She was not my sponsor. I wouldn’t have described our relationship as very intimate. Still, the news of her passing was devastating. I didn’t understand my own response. Didn’t feel entitled to the grief I felt.
Chris was a fellow in the Brooklyn Heights community for over 30 years. I saw her two or three times a week, for the two years I’ve been in program; more than I see my closest friends. I sometimes called her when I had a question that concerned a tradition. I often drove her home from evening meetings, especially in the winter, and during those short rides I got to know her a bit.
She passed away on a Wednesday, which is the day of one of our regular meetings together. At the top of that meeting, we took a group conscience to decide whether it was appropriate for one fellow to read the emails that lay out some of the details of Chris’s accident, and her subsequent untimely death. There was some conversation about whether this would honor the 10th tradition. In the end (there were no newcomers in the room) we decided it would be safe.
There were many tears in the room that night, and for weeks to come. Her name has popped up in shares, and before and after meetings. I have to keep reminding myself that she’s gone. I keep expecting to see her shuffle in with her bags and find her way to a chair. I keep expecting to see her open and understanding face across the room. She was one of the best and most engaged listeners I’ve ever met.
She always raised her hand to do service, and was the keeper of unwritten practices, like congratulatory cards when a member gave birth, or the passing of an extra envelope during the holidays as a gift for the church custodians.
The morning after Chris’s death, I had to remind myself that she had passed. I sat and felt what it was like to be in a world – and to be living in my recovery – without her. Still surprised by my own reaction, I tried to make sense of it. Why did I feel this way? Why did I experience her loss so acutely?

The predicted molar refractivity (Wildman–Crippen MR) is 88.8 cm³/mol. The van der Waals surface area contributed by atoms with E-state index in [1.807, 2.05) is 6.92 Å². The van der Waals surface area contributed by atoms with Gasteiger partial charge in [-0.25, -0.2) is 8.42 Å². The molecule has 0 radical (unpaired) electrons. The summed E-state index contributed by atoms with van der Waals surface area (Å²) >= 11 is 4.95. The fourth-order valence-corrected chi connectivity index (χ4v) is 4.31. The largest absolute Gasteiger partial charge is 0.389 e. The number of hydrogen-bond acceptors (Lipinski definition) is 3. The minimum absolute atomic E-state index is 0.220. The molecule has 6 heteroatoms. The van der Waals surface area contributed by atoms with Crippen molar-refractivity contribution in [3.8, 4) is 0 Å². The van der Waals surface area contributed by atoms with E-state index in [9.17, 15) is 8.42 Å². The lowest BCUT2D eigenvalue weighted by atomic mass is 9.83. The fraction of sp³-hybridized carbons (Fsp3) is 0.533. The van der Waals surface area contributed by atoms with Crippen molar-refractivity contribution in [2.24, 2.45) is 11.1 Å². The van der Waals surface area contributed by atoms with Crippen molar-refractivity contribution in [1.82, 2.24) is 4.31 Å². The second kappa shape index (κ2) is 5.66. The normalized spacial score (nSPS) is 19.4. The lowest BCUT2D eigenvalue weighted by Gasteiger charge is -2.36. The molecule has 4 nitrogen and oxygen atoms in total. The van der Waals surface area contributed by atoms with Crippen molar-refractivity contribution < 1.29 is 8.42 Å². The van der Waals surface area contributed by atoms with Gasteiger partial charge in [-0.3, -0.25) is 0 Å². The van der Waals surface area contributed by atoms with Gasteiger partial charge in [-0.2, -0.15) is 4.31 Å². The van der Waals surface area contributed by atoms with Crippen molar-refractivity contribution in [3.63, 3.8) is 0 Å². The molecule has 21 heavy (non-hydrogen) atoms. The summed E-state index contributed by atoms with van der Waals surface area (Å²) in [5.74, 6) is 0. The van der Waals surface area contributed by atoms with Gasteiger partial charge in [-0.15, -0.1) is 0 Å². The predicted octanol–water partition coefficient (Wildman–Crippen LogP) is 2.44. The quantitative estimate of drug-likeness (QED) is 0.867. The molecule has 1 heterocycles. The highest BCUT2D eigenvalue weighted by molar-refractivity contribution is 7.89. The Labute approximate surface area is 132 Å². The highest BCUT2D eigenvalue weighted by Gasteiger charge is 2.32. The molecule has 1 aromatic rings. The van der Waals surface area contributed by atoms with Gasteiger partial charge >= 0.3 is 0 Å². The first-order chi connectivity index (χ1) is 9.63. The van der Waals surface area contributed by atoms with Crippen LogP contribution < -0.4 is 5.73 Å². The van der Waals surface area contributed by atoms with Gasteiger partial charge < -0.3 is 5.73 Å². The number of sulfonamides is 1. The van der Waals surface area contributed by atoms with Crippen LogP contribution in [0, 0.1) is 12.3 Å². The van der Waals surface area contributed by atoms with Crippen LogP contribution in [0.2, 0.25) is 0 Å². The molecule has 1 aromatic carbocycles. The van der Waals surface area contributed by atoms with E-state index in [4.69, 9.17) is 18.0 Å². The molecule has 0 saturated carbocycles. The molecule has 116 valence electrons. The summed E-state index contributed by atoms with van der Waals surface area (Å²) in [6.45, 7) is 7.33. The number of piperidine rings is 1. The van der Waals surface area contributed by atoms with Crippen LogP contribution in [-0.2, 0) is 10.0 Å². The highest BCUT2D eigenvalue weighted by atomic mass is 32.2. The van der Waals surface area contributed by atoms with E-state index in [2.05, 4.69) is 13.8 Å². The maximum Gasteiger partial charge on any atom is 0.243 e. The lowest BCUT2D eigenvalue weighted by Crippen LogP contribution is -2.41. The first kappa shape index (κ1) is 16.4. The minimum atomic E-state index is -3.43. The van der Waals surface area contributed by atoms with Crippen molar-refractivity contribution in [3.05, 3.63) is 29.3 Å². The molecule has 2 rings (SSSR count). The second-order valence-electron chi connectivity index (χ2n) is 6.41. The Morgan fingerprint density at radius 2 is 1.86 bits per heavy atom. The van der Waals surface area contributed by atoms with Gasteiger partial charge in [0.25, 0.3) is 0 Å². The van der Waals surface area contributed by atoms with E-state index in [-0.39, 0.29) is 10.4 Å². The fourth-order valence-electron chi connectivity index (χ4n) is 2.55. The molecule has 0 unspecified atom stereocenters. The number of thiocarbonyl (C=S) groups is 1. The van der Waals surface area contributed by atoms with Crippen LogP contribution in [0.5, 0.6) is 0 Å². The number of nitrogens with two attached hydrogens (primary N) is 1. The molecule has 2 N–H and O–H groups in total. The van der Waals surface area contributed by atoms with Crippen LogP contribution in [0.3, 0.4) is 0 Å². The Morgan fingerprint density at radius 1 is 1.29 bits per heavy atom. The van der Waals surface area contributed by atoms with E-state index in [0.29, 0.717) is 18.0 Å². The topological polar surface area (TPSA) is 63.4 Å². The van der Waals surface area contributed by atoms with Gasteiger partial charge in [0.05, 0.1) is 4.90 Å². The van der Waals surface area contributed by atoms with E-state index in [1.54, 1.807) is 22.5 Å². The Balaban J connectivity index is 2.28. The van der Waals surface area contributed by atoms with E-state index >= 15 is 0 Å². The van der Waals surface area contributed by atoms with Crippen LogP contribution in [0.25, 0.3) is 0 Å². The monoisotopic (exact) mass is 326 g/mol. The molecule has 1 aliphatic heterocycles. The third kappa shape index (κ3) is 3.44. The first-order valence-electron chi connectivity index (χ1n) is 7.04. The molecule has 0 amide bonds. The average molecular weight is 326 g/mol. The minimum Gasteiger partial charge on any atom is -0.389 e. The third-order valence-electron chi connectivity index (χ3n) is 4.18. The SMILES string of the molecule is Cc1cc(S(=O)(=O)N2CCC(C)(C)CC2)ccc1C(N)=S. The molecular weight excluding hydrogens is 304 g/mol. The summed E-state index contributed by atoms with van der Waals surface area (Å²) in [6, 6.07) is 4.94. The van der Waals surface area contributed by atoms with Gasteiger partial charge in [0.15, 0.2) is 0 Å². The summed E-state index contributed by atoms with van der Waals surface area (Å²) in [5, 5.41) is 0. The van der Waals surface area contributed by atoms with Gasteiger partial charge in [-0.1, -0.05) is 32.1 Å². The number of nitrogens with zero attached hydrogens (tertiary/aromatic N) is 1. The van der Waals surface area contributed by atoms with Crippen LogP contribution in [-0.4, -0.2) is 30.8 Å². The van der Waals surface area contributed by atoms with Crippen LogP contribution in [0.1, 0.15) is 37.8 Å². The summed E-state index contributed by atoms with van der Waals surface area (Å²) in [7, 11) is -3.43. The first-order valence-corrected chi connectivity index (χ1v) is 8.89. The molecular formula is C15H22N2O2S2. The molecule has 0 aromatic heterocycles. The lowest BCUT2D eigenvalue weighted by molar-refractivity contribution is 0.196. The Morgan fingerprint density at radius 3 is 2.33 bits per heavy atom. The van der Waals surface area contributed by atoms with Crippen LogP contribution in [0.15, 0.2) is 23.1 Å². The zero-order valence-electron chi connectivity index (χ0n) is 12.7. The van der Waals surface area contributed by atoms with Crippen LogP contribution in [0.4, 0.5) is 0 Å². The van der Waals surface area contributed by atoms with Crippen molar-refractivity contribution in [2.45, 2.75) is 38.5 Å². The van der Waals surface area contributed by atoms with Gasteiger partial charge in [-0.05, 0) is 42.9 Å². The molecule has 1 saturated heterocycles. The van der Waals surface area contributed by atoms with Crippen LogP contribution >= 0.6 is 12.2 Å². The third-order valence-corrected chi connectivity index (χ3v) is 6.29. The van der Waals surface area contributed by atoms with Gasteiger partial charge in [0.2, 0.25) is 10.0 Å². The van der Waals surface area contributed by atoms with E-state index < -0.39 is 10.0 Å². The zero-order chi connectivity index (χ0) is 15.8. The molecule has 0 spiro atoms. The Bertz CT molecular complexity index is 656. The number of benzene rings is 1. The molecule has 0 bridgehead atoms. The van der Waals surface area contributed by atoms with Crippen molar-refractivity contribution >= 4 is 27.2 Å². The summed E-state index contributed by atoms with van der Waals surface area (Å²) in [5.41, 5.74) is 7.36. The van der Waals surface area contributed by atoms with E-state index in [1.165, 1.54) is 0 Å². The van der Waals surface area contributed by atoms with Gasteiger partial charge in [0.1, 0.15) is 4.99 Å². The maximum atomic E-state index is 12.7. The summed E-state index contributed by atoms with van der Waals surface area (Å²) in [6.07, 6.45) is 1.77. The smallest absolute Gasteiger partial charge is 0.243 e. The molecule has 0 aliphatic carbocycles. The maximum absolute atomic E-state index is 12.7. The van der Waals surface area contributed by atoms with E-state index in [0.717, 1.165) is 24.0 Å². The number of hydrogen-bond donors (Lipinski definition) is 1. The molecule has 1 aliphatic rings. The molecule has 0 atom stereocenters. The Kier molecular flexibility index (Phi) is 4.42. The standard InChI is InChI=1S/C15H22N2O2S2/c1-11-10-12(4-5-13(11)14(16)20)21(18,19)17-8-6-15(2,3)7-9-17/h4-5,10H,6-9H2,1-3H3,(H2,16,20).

In all the years that led to me coming into the rooms, consistency in any variety eluded me. All my life, I’ve had a hard time starting things that interested me, and a hard time following through once I’d begun. This was true of countless diets, abandoned or never begun; and it was true of relationships, career, and creativity. The map of my life is dotted all over with discarded passions. This pattern is something I associate very strongly with my disease. In program, I’ve learned the value of consistency. Through working the steps, and using the tools of the program, I’ve managed to find some consistency in my life. Nowhere more so than in my attendance at meetings. Even on the days when I feel far from program, when my mind feels small, and my heart feels closed, and I’m not living the values of the twelve steps as well as I’d like, I always make my home meeting. In these rooms, I truly have found love and understanding beyond my wildest dreams, as Roseanne’s prayer says. Chris was a fundamental part of that. Chris was one of the big center squares in the patchwork quilt of my OA experience.
She kept coming. She modeled faith. I kept coming, too, and by proxy, I benefited from her consistency, and her devotion to the program. Chris’s very presence in the rooms, her form in a chair, her face reacting with surprise and compassion as she listened to other people share, was a drumbeat.
Chris was, as we all are, part of the heartbeat of OA in our communities. Her absence reminds me of my own obligation to keep coming back. To be that form in a chair. To be the understanding face across the room. To keep the rhythm for ourselves, and for one another, by showing up one day at a time.